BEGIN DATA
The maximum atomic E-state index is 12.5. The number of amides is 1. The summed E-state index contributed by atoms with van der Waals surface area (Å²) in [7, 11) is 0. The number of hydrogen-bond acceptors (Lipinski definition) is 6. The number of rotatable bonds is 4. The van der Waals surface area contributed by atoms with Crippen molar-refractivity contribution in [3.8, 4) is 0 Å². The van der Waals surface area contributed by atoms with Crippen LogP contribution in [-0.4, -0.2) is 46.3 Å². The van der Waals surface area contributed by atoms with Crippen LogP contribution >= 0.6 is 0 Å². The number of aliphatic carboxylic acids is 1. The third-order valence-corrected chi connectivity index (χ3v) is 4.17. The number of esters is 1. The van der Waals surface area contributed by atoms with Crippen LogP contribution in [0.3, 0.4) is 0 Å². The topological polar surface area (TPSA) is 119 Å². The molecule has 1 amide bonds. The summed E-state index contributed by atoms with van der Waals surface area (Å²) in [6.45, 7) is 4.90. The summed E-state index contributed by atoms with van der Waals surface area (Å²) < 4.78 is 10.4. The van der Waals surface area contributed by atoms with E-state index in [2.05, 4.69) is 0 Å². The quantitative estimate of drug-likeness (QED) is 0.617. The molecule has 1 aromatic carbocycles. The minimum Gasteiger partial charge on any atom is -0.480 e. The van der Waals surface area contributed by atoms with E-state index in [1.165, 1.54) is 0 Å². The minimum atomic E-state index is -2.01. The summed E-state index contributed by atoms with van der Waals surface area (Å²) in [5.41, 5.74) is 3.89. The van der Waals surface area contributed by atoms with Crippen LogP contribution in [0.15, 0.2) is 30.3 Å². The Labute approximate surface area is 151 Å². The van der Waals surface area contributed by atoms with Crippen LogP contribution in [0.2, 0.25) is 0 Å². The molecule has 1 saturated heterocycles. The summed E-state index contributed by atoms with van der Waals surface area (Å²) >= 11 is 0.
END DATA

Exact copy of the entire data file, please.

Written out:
The maximum atomic E-state index is 12.5. The number of amides is 1. The summed E-state index contributed by atoms with van der Waals surface area (Å²) in [7, 11) is 0. The number of hydrogen-bond acceptors (Lipinski definition) is 6. The number of rotatable bonds is 4. The van der Waals surface area contributed by atoms with Crippen molar-refractivity contribution in [3.8, 4) is 0 Å². The van der Waals surface area contributed by atoms with Crippen LogP contribution in [-0.4, -0.2) is 46.3 Å². The van der Waals surface area contributed by atoms with Crippen LogP contribution >= 0.6 is 0 Å². The number of aliphatic carboxylic acids is 1. The third-order valence-corrected chi connectivity index (χ3v) is 4.17. The number of esters is 1. The van der Waals surface area contributed by atoms with Crippen LogP contribution in [0.3, 0.4) is 0 Å². The topological polar surface area (TPSA) is 119 Å². The molecule has 1 amide bonds. The summed E-state index contributed by atoms with van der Waals surface area (Å²) in [6.45, 7) is 4.90. The summed E-state index contributed by atoms with van der Waals surface area (Å²) < 4.78 is 10.4. The van der Waals surface area contributed by atoms with E-state index in [2.05, 4.69) is 0 Å². The quantitative estimate of drug-likeness (QED) is 0.617. The molecule has 1 aromatic carbocycles. The minimum Gasteiger partial charge on any atom is -0.480 e. The van der Waals surface area contributed by atoms with E-state index in [1.165, 1.54) is 0 Å². The minimum atomic E-state index is -2.01. The summed E-state index contributed by atoms with van der Waals surface area (Å²) in [5.41, 5.74) is 3.89. The van der Waals surface area contributed by atoms with Crippen LogP contribution in [0.15, 0.2) is 30.3 Å². The Labute approximate surface area is 151 Å². The van der Waals surface area contributed by atoms with Crippen LogP contribution in [0.2, 0.25) is 0 Å². The molecule has 1 saturated heterocycles. The summed E-state index contributed by atoms with van der Waals surface area (Å²) >= 11 is 0.